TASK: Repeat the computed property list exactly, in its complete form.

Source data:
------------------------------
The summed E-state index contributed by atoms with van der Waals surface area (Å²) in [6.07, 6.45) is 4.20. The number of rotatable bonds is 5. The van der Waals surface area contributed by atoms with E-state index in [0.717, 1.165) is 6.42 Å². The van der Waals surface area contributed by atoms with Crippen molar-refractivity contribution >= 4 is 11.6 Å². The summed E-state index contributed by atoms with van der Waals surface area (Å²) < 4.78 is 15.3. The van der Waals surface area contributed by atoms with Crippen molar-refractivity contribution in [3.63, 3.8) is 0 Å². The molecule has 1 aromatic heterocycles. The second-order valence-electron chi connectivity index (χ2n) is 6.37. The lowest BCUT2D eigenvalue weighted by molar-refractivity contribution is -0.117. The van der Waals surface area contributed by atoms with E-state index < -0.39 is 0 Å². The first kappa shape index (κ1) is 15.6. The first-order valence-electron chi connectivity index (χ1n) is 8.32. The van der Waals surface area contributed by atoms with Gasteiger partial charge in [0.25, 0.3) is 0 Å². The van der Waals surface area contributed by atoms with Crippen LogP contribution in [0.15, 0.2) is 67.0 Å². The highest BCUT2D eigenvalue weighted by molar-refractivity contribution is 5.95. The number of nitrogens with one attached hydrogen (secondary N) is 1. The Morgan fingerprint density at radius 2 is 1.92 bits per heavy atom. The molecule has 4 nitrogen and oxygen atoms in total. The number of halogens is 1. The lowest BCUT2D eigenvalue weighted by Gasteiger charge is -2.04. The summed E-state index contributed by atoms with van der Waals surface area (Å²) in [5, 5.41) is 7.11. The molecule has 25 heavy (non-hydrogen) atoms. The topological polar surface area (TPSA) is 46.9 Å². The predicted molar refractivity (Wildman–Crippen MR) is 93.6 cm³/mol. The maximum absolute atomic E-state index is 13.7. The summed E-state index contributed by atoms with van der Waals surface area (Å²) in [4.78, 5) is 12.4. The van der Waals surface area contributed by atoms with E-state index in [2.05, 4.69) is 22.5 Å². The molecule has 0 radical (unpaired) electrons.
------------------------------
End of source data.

The summed E-state index contributed by atoms with van der Waals surface area (Å²) in [6.07, 6.45) is 4.20. The number of rotatable bonds is 5. The van der Waals surface area contributed by atoms with E-state index in [0.717, 1.165) is 6.42 Å². The van der Waals surface area contributed by atoms with Crippen molar-refractivity contribution >= 4 is 11.6 Å². The summed E-state index contributed by atoms with van der Waals surface area (Å²) < 4.78 is 15.3. The van der Waals surface area contributed by atoms with Crippen molar-refractivity contribution in [3.63, 3.8) is 0 Å². The molecule has 1 aromatic heterocycles. The second-order valence-electron chi connectivity index (χ2n) is 6.37. The lowest BCUT2D eigenvalue weighted by molar-refractivity contribution is -0.117. The van der Waals surface area contributed by atoms with E-state index < -0.39 is 0 Å². The first kappa shape index (κ1) is 15.6. The first-order valence-electron chi connectivity index (χ1n) is 8.32. The van der Waals surface area contributed by atoms with Gasteiger partial charge in [0.25, 0.3) is 0 Å². The van der Waals surface area contributed by atoms with Crippen LogP contribution in [0.15, 0.2) is 67.0 Å². The highest BCUT2D eigenvalue weighted by molar-refractivity contribution is 5.95. The number of nitrogens with one attached hydrogen (secondary N) is 1. The Morgan fingerprint density at radius 2 is 1.92 bits per heavy atom. The molecule has 4 nitrogen and oxygen atoms in total. The number of halogens is 1. The lowest BCUT2D eigenvalue weighted by Gasteiger charge is -2.04. The summed E-state index contributed by atoms with van der Waals surface area (Å²) in [5, 5.41) is 7.11. The molecule has 25 heavy (non-hydrogen) atoms. The topological polar surface area (TPSA) is 46.9 Å². The predicted molar refractivity (Wildman–Crippen MR) is 93.6 cm³/mol. The maximum absolute atomic E-state index is 13.7. The summed E-state index contributed by atoms with van der Waals surface area (Å²) in [4.78, 5) is 12.4. The van der Waals surface area contributed by atoms with E-state index in [2.05, 4.69) is 22.5 Å². The molecule has 0 radical (unpaired) electrons.